coming from my back-seater.
    It was at that precise moment I realized Walt and I had become a real crew, for we were both thinking in unison. "Center, Aspen 20, you got a ground speed readout for us?" There was a longer than normal pause .... "Aspen, I show 1,742 knots"
    No further inquiries were heard on that frequency.
    LOL

  8. #8
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    This is one of my father's flying anecdotes ~

    It is a winter night in the early 1960's and my father is riding in the back seat of a Gloster Javelin on a standard night patrol over the North Sea. They are on the lookout for Russian bombers and recon testing our defense readiness. The patrol is going well, uneventful as they often are, the two Sapphire engines pushing them through the layers of dense cloud, which are no problem for Britain's first all weather interceptor. They are almost relaxed as they reach their patrol altitude, reach their cruising speed, and reduce power.

    Then they see it ahead of them, staring as a small glimmer grows into a brilliant silver glowing saucer. My father had heard the stories about flying saucers, but could hardly belive he was seeing one now. They were used to strange lights in the sky, the aurora borealis keeping them company on their lonely routes, but nothing like this.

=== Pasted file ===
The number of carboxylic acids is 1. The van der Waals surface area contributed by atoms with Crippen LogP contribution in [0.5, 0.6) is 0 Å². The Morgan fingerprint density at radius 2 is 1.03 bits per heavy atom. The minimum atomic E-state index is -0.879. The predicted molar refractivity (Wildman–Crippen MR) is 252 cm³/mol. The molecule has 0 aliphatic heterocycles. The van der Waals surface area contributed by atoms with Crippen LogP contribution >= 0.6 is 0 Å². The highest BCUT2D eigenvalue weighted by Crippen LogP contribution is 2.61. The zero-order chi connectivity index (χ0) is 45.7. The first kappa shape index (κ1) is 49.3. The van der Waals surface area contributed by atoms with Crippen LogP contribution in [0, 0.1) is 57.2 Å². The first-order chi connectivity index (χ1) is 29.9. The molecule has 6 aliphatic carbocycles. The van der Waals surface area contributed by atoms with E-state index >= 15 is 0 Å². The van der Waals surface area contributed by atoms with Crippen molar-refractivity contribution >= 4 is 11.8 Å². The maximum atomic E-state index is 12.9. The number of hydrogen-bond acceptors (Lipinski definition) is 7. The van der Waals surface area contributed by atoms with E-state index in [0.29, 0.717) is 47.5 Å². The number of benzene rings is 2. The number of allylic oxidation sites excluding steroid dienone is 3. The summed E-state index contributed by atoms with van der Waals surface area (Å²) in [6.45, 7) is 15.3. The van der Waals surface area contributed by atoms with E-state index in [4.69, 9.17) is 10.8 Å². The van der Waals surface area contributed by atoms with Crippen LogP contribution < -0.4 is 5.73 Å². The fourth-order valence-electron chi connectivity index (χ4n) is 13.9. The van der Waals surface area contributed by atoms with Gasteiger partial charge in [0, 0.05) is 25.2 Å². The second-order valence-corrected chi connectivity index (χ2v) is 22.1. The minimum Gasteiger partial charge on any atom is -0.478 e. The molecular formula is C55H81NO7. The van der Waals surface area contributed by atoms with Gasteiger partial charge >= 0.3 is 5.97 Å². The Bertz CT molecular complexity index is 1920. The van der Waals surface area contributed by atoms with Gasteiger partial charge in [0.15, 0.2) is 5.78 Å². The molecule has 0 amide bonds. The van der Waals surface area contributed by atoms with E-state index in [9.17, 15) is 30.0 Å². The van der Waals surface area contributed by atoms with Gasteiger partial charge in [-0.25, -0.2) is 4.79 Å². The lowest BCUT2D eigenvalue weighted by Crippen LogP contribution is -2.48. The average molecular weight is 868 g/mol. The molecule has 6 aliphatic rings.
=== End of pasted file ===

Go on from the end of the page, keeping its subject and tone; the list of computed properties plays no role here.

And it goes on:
'Do you see what I'm seeing?' He asks the pilot.
    'Uhuh, you see it too then?'

    They set off in pursuit of the bogey, my father excited that they might be the first crew to shoot down one of these UFO things, speculating that it could be a secret Russian aircraft, or even - Marsians! The pilot swings the plane into an intercept vector and hits the afterburners. They accelerate into the night sky. My father peers into the radar scope; nothing there, maybe some sort of cloaking! There it is solid as ever ahead of them, it isn't getting any larger, it must be matching their speed.

    'Shall we call this in?' asks my father.
    'Wait a minute. Let's be sure. Besides if we do they'll be vectoring every plane in the area after it.'